Integumentary Accessory Structures: Nails

Within the integumentary system, four main accessory structures aid in thermoregulation, sense of touch, protection, and much more. These four main accessory structures are:

  1. Hair Follicles
  2. Nails
  3. Sebaceous Glands
  4. Sweat Glands

The nails can be found on the tips of your toes and fingers. The main function of these structures is to protect these areas from damage and the surrounding environment. They also function as a tool and aid in gripping things for picking them up, climbing, and most other things you do with your fingers.

The structure of your nail has two major parts, the area that is below the skin and the area above (visible). On the most distal portion of the finger, you have the free edge. This is the white area of the nail that is usually cut. This is the weakest part of the nail and can be broken or damaged very easily. Where the free edge meets the finger you have the hyponychium. The hyponychium is an area of skin that connects to the bottom of the free edge. The purpose of this structure is to prevent harmful things from entering the nail bed (germs, debris, etc.)

The major part of the external surface of your nail is called the nail body. It is sometimes referred to as corpus unguis and the nail plate. The nail body is the part of the nail that ranges from the free edge to the skin where your nail begins. This nail body is made of a specific type of keratin that makes it translucent as well as layers of dead cells that makes it strong and flexible.

Below the nail body is the nail bed. The nail bed functions to support the nail body during growth. The nail bed is made of tissues such as the hyponychium and the onychondermal. The onychondermal is the strongest attachment point between your nail and the underlying tissue. Both the onychondermal and hyponychium function for attachment and protection against pathogens and the surrounding environment.

The area that is at the base of the nail body is called the lunula. This structure is usually lighter and more white in color. It is also described as a half-crescent moon. The function of the lunula is to provide a defining change in structure between the nail edge and the root. Having a lunula usually means that your root matrix is working properly and well.

At the lateral edges of the nail body, where the nail meets your skin, the lateral nail fold begins. The lateral nail fold functions to aid in the protection of the finger on the lateral edges as well as aid in guiding the proper growth of the nail.

The area where the lunula meets the proximal nail fold is called the eponychium. This structure functions similarly to the hyponychium. It seals the passageway that would be present into the proximal nail fold and into the nail plate. This functions to prevent diseases, pathogens, and other harmful debris from entering parts of the nail that can become infected.

The proximal nail fold works in combination with the eponychium to prevent debris from entering the nail plate. It also functions similar to the lateral nail folds to guide and support nail growth. Finally, the nail fold protects the nail root and matrix that is present below this area.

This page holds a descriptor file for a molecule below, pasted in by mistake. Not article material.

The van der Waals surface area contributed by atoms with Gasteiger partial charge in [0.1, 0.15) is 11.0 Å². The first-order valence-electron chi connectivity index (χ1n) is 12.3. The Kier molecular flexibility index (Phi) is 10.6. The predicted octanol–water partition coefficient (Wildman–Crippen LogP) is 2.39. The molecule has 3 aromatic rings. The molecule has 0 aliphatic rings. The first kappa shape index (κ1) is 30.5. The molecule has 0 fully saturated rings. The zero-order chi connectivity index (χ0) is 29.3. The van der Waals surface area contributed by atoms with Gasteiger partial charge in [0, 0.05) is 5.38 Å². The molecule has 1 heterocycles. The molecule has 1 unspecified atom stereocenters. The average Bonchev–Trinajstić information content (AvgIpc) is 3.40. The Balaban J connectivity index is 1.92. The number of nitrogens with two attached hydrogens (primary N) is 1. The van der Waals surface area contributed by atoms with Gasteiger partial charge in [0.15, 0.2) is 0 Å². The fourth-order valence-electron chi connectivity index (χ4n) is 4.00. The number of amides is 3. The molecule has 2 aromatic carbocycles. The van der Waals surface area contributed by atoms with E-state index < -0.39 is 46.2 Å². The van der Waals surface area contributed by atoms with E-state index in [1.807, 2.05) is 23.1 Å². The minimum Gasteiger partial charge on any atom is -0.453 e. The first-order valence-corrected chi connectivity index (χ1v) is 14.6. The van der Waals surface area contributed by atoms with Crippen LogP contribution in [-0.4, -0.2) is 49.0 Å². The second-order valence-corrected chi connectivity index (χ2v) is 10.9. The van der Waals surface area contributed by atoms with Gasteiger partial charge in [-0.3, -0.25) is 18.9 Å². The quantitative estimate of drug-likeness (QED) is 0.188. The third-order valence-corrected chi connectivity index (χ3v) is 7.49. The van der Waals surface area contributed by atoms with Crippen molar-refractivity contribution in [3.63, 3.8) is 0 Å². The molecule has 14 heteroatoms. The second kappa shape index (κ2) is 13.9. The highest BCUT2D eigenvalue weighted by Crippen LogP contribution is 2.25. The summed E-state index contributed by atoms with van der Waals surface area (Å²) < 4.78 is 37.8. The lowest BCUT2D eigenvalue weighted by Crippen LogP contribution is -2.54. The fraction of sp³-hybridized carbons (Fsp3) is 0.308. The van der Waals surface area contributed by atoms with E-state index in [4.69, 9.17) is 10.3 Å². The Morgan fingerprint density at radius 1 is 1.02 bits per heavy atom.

The nail root is located within the epidermis several millimeters below the surface. The nail root place at which most of the nail is produced and where growth begins.

Integumentary Accessory Structures: Hair

Within the integumentary system, four main accessory structures aid in thermoregulation, sense of touch, protection, and much more. These four main accessory structures are:

  1. Hair Follicles
  2. Nails
  3. Sebaceous Glands
  4. Sweat Glands
Hair Location And Function

Hair can be found from your head to your toes. It is on your entire body except for your lips, palms, soles of the feet, sides of the toes and fingers, and parts of your genitalia.

This accessory structure might be the most important of all. It functions to insulate and keep you warm when it is cold, stop particles in the environment from entering your nose and ears, protect against UV light, and sense the environment using the root hair plexus. The root hair plexus is a network of nerves that surround the base of the hair. When movement occurs, signals are sent to the brain via an afferent nerve.

One of the other functions that hair plays a role in but, is not used anymore by humans is the ability to make your hair erect or give yourself goosebumps. Some believe that these muscles were once used by our ancestors millions of years ago as a defense mechanism. Currently, it is known that the contraction of all the arrector pili muscles will help your body stay warm by generating heat.

Hair Structure

Hair is a complex structure made of many parts that allow it to function properly. At the base of the entire hair, there is a structure known as the hair bulb. This hair bulb houses the hair papilla and functions as an area to receive nutrients from surrounding blood vessels. The hair papilla is responsible for the growth and formation of hair. Within the hair papilla there are cells called mesenchymal cells. These cells are a type of stem cell that functions to create new generations of hair cells so that the hair cycle can be continued.